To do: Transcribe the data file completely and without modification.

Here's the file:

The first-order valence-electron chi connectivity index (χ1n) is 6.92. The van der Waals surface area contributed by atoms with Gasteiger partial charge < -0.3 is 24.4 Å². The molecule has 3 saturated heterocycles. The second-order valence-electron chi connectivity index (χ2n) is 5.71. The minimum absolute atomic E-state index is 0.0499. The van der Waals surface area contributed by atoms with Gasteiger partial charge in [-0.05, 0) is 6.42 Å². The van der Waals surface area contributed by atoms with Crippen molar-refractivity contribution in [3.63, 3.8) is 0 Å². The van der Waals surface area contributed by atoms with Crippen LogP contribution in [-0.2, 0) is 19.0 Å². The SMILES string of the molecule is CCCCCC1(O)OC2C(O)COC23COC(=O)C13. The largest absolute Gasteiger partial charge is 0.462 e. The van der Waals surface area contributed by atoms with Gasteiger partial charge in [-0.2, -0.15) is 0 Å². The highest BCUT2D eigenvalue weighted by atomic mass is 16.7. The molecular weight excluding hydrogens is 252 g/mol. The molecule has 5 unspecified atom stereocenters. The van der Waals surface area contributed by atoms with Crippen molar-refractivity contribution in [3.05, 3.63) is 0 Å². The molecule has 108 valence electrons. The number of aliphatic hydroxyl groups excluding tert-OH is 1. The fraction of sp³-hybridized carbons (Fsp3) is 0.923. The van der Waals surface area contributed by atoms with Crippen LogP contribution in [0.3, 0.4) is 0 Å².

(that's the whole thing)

The first-order valence-electron chi connectivity index (χ1n) is 6.92. The van der Waals surface area contributed by atoms with Gasteiger partial charge < -0.3 is 24.4 Å². The molecule has 3 saturated heterocycles. The second-order valence-electron chi connectivity index (χ2n) is 5.71. The minimum absolute atomic E-state index is 0.0499. The van der Waals surface area contributed by atoms with Gasteiger partial charge in [-0.05, 0) is 6.42 Å². The van der Waals surface area contributed by atoms with Crippen molar-refractivity contribution in [3.63, 3.8) is 0 Å². The van der Waals surface area contributed by atoms with Crippen LogP contribution in [-0.2, 0) is 19.0 Å². The SMILES string of the molecule is CCCCCC1(O)OC2C(O)COC23COC(=O)C13. The largest absolute Gasteiger partial charge is 0.462 e. The van der Waals surface area contributed by atoms with Gasteiger partial charge in [-0.2, -0.15) is 0 Å². The highest BCUT2D eigenvalue weighted by atomic mass is 16.7. The molecular weight excluding hydrogens is 252 g/mol. The molecule has 5 unspecified atom stereocenters. The van der Waals surface area contributed by atoms with Crippen molar-refractivity contribution in [3.05, 3.63) is 0 Å². The molecule has 108 valence electrons. The number of aliphatic hydroxyl groups excluding tert-OH is 1. The fraction of sp³-hybridized carbons (Fsp3) is 0.923. The van der Waals surface area contributed by atoms with Crippen LogP contribution in [0.3, 0.4) is 0 Å².